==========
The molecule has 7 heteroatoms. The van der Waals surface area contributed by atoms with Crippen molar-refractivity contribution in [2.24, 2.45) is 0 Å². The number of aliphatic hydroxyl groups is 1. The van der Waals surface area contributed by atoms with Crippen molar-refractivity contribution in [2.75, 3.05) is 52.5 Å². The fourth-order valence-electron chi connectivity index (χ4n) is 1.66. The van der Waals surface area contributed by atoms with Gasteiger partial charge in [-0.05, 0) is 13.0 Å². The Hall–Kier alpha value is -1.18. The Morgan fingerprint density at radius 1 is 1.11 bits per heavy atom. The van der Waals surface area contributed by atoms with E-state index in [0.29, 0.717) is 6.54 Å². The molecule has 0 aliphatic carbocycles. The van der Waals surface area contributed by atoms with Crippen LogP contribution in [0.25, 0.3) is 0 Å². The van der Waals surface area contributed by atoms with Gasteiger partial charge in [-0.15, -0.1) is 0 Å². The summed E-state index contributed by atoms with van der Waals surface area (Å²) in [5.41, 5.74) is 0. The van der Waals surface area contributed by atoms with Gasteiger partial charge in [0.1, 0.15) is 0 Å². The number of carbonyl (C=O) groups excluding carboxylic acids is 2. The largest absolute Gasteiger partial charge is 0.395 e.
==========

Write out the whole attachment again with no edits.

The molecule has 7 heteroatoms. The van der Waals surface area contributed by atoms with Crippen molar-refractivity contribution in [2.24, 2.45) is 0 Å². The number of aliphatic hydroxyl groups is 1. The van der Waals surface area contributed by atoms with Crippen molar-refractivity contribution in [2.75, 3.05) is 52.5 Å². The fourth-order valence-electron chi connectivity index (χ4n) is 1.66. The van der Waals surface area contributed by atoms with Gasteiger partial charge in [-0.05, 0) is 13.0 Å². The Hall–Kier alpha value is -1.18. The Morgan fingerprint density at radius 1 is 1.11 bits per heavy atom. The van der Waals surface area contributed by atoms with E-state index in [0.29, 0.717) is 6.54 Å². The molecule has 0 aliphatic carbocycles. The van der Waals surface area contributed by atoms with Crippen LogP contribution in [0.25, 0.3) is 0 Å². The van der Waals surface area contributed by atoms with Gasteiger partial charge in [-0.15, -0.1) is 0 Å². The summed E-state index contributed by atoms with van der Waals surface area (Å²) in [5.41, 5.74) is 0. The van der Waals surface area contributed by atoms with Gasteiger partial charge in [0.1, 0.15) is 0 Å². The number of carbonyl (C=O) groups excluding carboxylic acids is 2. The largest absolute Gasteiger partial charge is 0.395 e.